Report on Therapeutics
Boston Medical and Surgical Journal
cases of gangrene from the application of carbolic acid. In the first case, the linger of a girl, aged 13, who had a splinter under the nail, was dipped in the acid, and then enveloped in a compress wet with tho samo solution. At tho end of eight days, the finger was entirely gangrenous above the middle of the second phalanx. He then experimented on rabbits . and fowls. The first animals, 'whose limbs wero plunged in concentrated carbolic acid for from three to live minutes', died of poisoning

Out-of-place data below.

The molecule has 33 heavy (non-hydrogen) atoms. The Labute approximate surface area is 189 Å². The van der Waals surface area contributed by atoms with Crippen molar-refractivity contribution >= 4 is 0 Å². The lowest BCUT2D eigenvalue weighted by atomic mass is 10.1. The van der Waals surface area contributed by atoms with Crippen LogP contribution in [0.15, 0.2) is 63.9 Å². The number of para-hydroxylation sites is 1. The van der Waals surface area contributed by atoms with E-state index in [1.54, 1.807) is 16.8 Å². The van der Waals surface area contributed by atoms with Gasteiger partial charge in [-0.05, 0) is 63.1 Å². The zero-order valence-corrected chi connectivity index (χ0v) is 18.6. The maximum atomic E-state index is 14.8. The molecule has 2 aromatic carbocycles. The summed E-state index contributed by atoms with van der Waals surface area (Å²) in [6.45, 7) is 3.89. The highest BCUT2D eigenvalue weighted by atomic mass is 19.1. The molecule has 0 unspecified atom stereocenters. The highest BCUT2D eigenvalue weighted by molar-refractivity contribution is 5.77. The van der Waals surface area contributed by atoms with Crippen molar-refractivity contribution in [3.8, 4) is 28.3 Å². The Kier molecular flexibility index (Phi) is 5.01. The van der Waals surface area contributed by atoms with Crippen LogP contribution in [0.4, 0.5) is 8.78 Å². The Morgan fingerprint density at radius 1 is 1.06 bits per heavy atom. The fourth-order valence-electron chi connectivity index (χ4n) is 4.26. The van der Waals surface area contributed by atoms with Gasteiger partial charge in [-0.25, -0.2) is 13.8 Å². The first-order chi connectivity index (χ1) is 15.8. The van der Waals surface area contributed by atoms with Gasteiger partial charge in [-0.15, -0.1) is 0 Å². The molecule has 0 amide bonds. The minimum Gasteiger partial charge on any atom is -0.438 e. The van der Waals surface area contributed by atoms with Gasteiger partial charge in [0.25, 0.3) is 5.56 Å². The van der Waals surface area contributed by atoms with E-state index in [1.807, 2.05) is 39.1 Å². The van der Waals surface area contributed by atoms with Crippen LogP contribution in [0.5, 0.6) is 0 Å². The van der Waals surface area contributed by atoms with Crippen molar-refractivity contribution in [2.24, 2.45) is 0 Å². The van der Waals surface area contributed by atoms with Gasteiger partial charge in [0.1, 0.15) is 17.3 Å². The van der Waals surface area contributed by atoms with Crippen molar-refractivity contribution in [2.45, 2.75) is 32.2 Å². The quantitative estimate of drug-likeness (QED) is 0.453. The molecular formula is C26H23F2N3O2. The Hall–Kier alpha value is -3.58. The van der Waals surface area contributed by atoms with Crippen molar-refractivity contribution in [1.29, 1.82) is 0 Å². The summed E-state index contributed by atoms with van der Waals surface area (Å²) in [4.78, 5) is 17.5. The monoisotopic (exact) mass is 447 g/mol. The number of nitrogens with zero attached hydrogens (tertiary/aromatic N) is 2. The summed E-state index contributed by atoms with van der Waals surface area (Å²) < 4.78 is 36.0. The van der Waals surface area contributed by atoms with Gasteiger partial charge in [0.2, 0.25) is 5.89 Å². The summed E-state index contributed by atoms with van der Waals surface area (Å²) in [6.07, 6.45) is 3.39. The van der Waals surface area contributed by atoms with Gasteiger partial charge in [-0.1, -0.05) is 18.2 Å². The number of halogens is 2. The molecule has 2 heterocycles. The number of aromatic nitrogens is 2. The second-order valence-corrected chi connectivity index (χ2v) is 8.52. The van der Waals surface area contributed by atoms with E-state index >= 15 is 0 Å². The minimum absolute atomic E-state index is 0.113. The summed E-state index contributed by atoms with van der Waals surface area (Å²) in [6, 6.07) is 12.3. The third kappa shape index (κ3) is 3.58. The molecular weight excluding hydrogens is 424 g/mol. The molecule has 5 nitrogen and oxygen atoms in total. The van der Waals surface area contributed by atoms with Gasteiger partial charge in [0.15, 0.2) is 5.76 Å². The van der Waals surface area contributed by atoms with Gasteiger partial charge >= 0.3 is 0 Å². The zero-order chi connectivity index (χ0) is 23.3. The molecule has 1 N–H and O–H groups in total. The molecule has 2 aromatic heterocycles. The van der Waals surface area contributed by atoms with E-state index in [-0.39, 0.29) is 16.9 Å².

... died of poisoning in a few hours. Thoso who survived had gangrene. In order to prevent the poisoning, a ligature was placed around the limb previous to immersion. Five minutes of immersion then sufficed to produce death of the part. Oilier thought that ho might be able in this way to amputate fingers and toes without danger or pain, but an attempt upon the groat too failed, on account of the thickness of tho epidermis. several cases of traumatic erysipelas in which ho had very favorable results from the subcutaneous injection of sulpho-carbolato of soda. In three or four places, at the borders of the crysipelatous parts, injections were daily made with a solution of one to twelve of tlu? amorphous salt (Schcring's), alter which the erysipelas disappeared on tho third or fourth day. Zäpolsky (Hoppe-Segler's Medicinisch. Chem. Untersuchungen, 1871) examined tho oil'ect of carbolic acid on various fermentations. Solutions of albuminous bodies are precipitated by carbolic acid only when the solutions of tho latter are almost concentrated, and the reaction of the fluid neither very acid nor alkaline. Carbolic acid does not prevent the action of emulsin nor amygdalin, nor that of diastase nor of the saliva upon starch. It hinders digestion of fibrin by pepsin the more strongly the stronger the solution ; and, if carbolic acid is present in sufficient quantity, entirely stops it. In order entirely to prevent digestion, however, it appears necessary that the iluid present should consist of at least fifty per cent, of carbolic acid. Iloppo-Scylcr (op. cit.) concludes that the destruction of tho inferior organisms (infusoria) accompanying putrefaction may bo accomplished by a small quantity of carbolic acid, but that fermentations *Second semi-annual Report.